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Everyday Cheapskate: Take it Slow and Easy!

Mary Hunt on


Browning meat (remember the cheapest cuts are the best candidates for slow cooking) and some cuts of poultry in a stovetop skillet before placing them in the slow cooker adds immensely to the finished flavor. If you can find the time for this step, the results are worth the effort.


Root vegetables take longer to cook in a slow cooker than meat. Root vegetables, like potatoes, carrots and turnips, should be cut in small pieces, about 1 inch, and layered on the bottom of the cooker so they will start to cook as soon as the liquid heats.


When cooking at a high altitude, allow an additional 30 minutes for each hour of cooking time specified in the recipe. Legumes typically take twice as long to cook at high altitude as at sea level.



Slow cooking produces a lot of liquid because there is no evaporation during cooking. You can drain it into in a small saucepan and simmer until it has reduced to an appropriate amount. Adjust seasonings after this reduction takes place, since reducing the liquid will intensify the flavors.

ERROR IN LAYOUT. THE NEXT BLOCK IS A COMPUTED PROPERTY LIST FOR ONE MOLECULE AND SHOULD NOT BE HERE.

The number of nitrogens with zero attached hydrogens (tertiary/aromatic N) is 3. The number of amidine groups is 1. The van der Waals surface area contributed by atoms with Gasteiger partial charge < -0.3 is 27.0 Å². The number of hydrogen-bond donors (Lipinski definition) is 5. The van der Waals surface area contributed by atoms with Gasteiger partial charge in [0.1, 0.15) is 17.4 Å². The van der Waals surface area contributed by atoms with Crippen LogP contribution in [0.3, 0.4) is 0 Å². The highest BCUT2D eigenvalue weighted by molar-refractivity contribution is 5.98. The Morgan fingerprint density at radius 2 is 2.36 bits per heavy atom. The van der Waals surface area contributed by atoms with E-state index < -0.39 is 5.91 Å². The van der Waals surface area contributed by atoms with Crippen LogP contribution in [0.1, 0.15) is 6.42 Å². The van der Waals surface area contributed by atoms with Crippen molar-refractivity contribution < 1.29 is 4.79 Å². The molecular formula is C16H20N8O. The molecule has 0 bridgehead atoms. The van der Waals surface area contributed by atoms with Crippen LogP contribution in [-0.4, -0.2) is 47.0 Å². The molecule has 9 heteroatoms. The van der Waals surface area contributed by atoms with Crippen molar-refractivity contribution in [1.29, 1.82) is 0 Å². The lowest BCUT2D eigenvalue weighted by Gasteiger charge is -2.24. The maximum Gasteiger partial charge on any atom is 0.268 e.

Fish and seafood are not good candidates for slow cookers, unless added into stews or chowders at the very end of the cooking process.

If you have a slow cooker, start using it! If you don't have one, think about getting one. It will be an excellent investment into your family and also the food budget.


Mary invites you to visit her at, where this column is archived complete with links and resources for all recommended products and services. Mary invites questions and comments at, "Ask Mary." This column will answer questions of general interest, but letters cannot be answered individually. Mary Hunt is the founder of, a frugal living blog, and the author of the book "Debt-Proof Living."

Copyright 2024 Creators Syndicate Inc.




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